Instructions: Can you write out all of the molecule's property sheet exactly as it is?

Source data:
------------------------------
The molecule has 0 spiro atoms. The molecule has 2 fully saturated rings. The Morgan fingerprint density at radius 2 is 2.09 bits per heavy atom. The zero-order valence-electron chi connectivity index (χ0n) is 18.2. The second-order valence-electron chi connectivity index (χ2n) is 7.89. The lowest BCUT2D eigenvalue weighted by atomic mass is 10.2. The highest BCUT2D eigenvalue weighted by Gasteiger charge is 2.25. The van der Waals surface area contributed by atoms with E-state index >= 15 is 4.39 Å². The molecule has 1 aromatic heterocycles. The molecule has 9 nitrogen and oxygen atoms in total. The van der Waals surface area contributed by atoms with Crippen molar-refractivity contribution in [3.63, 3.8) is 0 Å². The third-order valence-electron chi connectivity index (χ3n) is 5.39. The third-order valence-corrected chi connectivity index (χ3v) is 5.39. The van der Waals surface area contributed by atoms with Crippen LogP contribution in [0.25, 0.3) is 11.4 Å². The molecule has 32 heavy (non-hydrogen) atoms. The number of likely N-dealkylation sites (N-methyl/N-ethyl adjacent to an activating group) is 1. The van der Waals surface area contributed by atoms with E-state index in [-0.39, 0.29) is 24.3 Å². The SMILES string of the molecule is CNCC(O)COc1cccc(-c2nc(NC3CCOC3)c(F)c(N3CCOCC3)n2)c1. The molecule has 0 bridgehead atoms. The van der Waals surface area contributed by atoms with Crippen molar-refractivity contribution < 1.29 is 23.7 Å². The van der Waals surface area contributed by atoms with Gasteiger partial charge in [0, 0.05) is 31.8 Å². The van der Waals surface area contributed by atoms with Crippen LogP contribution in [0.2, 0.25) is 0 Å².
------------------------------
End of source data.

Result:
The molecule has 0 spiro atoms. The molecule has 2 fully saturated rings. The Morgan fingerprint density at radius 2 is 2.09 bits per heavy atom. The zero-order valence-electron chi connectivity index (χ0n) is 18.2. The second-order valence-electron chi connectivity index (χ2n) is 7.89. The lowest BCUT2D eigenvalue weighted by atomic mass is 10.2. The highest BCUT2D eigenvalue weighted by Gasteiger charge is 2.25. The van der Waals surface area contributed by atoms with E-state index >= 15 is 4.39 Å². The molecule has 1 aromatic heterocycles. The molecule has 9 nitrogen and oxygen atoms in total. The van der Waals surface area contributed by atoms with Crippen molar-refractivity contribution in [3.63, 3.8) is 0 Å². The third-order valence-electron chi connectivity index (χ3n) is 5.39. The third-order valence-corrected chi connectivity index (χ3v) is 5.39. The van der Waals surface area contributed by atoms with Crippen LogP contribution in [0.25, 0.3) is 11.4 Å². The molecule has 32 heavy (non-hydrogen) atoms. The number of likely N-dealkylation sites (N-methyl/N-ethyl adjacent to an activating group) is 1. The van der Waals surface area contributed by atoms with E-state index in [-0.39, 0.29) is 24.3 Å². The SMILES string of the molecule is CNCC(O)COc1cccc(-c2nc(NC3CCOC3)c(F)c(N3CCOCC3)n2)c1. The molecule has 0 bridgehead atoms. The van der Waals surface area contributed by atoms with Crippen molar-refractivity contribution < 1.29 is 23.7 Å². The van der Waals surface area contributed by atoms with Gasteiger partial charge in [0, 0.05) is 31.8 Å². The van der Waals surface area contributed by atoms with Crippen LogP contribution in [0.2, 0.25) is 0 Å².